AIG Second Quarter 2008 Economic Capital - August 2008 UpdateDocument Transcript
AMERICAN INTERNATIONAL GROUP, INC.
August 2008 Update
This summary describes AIG’s economic capital model and addresses the following questions:
I. What is economic capital?
II. How is AIG using economic capital to help manage its businesses?
III. What is AIG’s view of group capital adequacy in these volatile financial markets?
I. WHAT IS ECONOMIC CAPITAL?
Economic capital is an assessment of the capital required to cover potential, unexpected losses
within a target confidence level and timeframe. AIG’s required economic capital estimates are
calculated at a 99.95 percent confidence level and a one-year time horizon.
Required economic capital is compared to available economic capital. Available economic capital
is defined as the difference between the economic value of AIG’s assets and the economic value of
AIG’s liabilities, across all of AIG’s segments. Period to period, available economic capital is
increased by earnings and capital issuances (e.g. sale of shares of AIG common stock and hybrid
equity in the form of equity units and fixed maturity securities that receive substantial equity credit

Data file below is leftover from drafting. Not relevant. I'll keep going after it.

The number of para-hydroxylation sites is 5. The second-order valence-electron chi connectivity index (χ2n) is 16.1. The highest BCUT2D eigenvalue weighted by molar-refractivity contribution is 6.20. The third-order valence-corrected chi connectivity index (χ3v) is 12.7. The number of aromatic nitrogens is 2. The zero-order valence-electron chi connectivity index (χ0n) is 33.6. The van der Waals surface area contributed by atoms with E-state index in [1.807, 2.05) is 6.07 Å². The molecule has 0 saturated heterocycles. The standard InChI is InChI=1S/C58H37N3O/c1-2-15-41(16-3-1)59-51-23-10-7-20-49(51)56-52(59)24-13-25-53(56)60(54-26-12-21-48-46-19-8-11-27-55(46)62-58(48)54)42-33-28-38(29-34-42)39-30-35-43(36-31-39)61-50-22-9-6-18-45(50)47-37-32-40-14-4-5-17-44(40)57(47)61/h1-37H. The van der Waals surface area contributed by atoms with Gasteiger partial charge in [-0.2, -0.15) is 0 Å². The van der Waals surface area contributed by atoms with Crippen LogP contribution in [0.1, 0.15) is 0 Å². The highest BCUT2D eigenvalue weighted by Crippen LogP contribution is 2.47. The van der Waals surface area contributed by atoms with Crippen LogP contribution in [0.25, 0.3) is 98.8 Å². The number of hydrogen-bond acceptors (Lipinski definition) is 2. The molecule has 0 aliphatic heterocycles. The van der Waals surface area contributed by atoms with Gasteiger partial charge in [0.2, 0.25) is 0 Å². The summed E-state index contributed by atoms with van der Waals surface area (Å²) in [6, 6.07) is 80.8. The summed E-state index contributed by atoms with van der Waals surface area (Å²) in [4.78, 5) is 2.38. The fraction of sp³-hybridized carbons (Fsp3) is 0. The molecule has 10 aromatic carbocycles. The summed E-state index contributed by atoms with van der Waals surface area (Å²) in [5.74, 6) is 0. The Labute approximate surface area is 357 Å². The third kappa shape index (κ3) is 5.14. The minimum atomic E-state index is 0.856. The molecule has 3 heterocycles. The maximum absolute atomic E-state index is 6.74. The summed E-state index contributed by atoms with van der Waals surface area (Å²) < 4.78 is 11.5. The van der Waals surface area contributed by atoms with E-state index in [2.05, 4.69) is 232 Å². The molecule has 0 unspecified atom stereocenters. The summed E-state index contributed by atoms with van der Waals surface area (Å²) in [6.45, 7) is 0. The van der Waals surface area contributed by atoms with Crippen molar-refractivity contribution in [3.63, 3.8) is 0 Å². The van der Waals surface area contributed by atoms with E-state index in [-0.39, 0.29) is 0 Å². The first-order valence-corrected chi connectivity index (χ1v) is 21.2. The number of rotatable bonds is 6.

from rating agencies) and reduced by losses, share repurchases and dividend payments.
Required Economic Capital – Pillar I and Pillar II Approach
AIG determines required economic capital in two steps: Pillar I and Pillar II requirements. Pillar I
required economic capital represents the results from simulation-based modeling at the chosen
confidence level and incorporating a reasonable allowance for diversification. In Pillar II, AIG
applies a series of stress tests to determine capital “add-ons” to the Pillar I economic capital
requirements to cover “difficult to model” events, such as the risk of a coordinated terrorist attack
in the United States, Europe and Asia, a severe global pandemic outbreak, a persistent low interest
rate environment in Asia (i.e. lasting several decades), severe credit defaults and spread widening
from risk aversion/inactive markets affecting AIG’s various exposures to the sub-prime residential
mortgage crisis in the U.S., latent risks in AIG’s casualty lines of business (“liability Cats”), etc.
Pillar II economic capital requirements also reflect a “haircut” to the diversification benefits
captured under Pillar I for AIG’s regulated insurance businesses. This haircut allows for the effect
of the applicable regulatory solvency capital requirements and reduced mobility of capital
consequent to those requirements under an optimized portfolio of capital and risk transfer
instruments. AIG’s benchmarking of the percentage reduction to required economic capital from
diversification benefits after incorporation of the Pillar II “haircut” for fungibility of capital shows
that, relative to its global insurance industry peers, the credit taken by AIG for diversification is
among the most conservative in the peer group. 1
Available Economic Capital – Market Consistent Valuation